Typically palm oil mills use fibre and shell as a boiler fuel to produce process steam for sterilisation, etc and also possibly for electricity generation to supply electricity for other parts of the mill complex. These oil palm wastes make oil palm mills self sustainable in energy. The shell and fibre alone can supply more than enough energy to meet the mill's requirements using low pressure relatively inefficient boilers. The EFB have traditionally been burnt in simple incinerators, as a means of disposal and the ash recycled onto the plantation as fertiliser.
However, this process causes air pollution and has now been banned in Malaysia, furthermore, under this route of disposal, no energy is recovered. Alternatively EFB can be composted and returned to the plantation, or returned directly as mulch. Referring to Figure 2. After this process, the stripping process will take over. In the stripping process, a rotating divesting machine is used to separate the sterilized oil palm fruit from the sterilized bunch stalks. The empty fruit bunches EFB will fall in the collector and are brought to the burning place as a fuel.
Almost half of the world's food thrown away, report finds | Environment | The Guardian
This is performed in steam-heated vessels with stirring arms, known as digesters or kettles. The most usual method of extracting oil from the digested palm fruit is by pressing. The type of press used in this palm oil is the screw type press. The crude oil extracted from the digested palm fruit by pressing contains varying amounts of water, together with impurities consisting of vegetable matter, some of which is dissolved in the water. Centrifugal and vacuum driers are used to further purify the oil before pumping it into a storage tank.
When the digested fruit is pressed to extract the oil, a cake made up of nuts and fibre is produced. The composition of this cake varies considerably, being dependent on the type of fruit. When the fibre has been separated from the nuts, the latter can then be prepared for cracking. Any uncracked nuts must be removed and recycled and the shell separated from the kernels. The waste fibre and shell are also transported to the burning place as a fuel.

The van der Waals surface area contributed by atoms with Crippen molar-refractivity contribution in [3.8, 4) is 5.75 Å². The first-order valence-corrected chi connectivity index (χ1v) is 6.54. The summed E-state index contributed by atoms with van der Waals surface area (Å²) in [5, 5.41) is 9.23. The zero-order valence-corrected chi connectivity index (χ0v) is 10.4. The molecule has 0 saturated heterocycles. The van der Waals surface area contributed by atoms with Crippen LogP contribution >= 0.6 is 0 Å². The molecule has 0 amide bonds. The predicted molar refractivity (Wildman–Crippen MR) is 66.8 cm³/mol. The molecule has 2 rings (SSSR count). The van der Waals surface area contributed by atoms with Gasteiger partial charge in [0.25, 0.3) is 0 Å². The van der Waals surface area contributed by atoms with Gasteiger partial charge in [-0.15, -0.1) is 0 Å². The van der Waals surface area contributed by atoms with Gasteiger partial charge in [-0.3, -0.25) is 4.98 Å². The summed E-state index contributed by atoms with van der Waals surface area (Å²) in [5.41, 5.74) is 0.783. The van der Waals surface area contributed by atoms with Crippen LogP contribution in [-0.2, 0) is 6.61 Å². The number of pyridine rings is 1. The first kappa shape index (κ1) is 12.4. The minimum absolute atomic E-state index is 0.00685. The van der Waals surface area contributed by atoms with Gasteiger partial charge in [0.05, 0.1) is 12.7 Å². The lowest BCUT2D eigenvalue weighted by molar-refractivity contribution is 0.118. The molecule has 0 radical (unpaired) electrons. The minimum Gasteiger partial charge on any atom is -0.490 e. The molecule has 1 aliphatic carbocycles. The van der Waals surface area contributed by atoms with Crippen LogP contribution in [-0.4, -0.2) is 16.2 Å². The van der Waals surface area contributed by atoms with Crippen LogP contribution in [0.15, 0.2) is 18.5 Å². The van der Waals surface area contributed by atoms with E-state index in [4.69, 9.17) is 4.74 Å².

The kernels are packed and sold to kernel oil mills. Palm oil mills in Malaysia typically meet most of their electricity and process steam requirements by burning some of the wastes, with energy for start-up generally being provided by back-up diesel [ 13 , 28 , 30 ]. Not all of the wastes are burnt.
For each kg of palm oil, electricity consumption is around 0. This represents a steam to electricity ratio of around 20 to 1 and could be met by burning 0.
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Little effort was made in the past to optimise process steam consumption or boiler or turbine efficiency, as the fuel was substantially treated as a waste that was incinerated to be disposed of. The electricity co-generated in Malaysian palm oil mills therefore only amounts to roughly To illustrate the kinds of waste available, the process flow of a palm oil mill is summarised in Figure 2.
Most of this water ends up in POME. As can be seen in Table 2. Consequently, it is a poor fuel without drying and presents considerable emissions problem that its burning is discouraged by the Malaysian government. Palm oil mills therefore typically use shell and the drier part of the fibre product stream, rather than EFB, to fuel their boilers [ 31 ]. For each kg of palm oil, roughly a kg of wet EFB is produced. Typical product stream distribution in oil palm mills [ 30 ].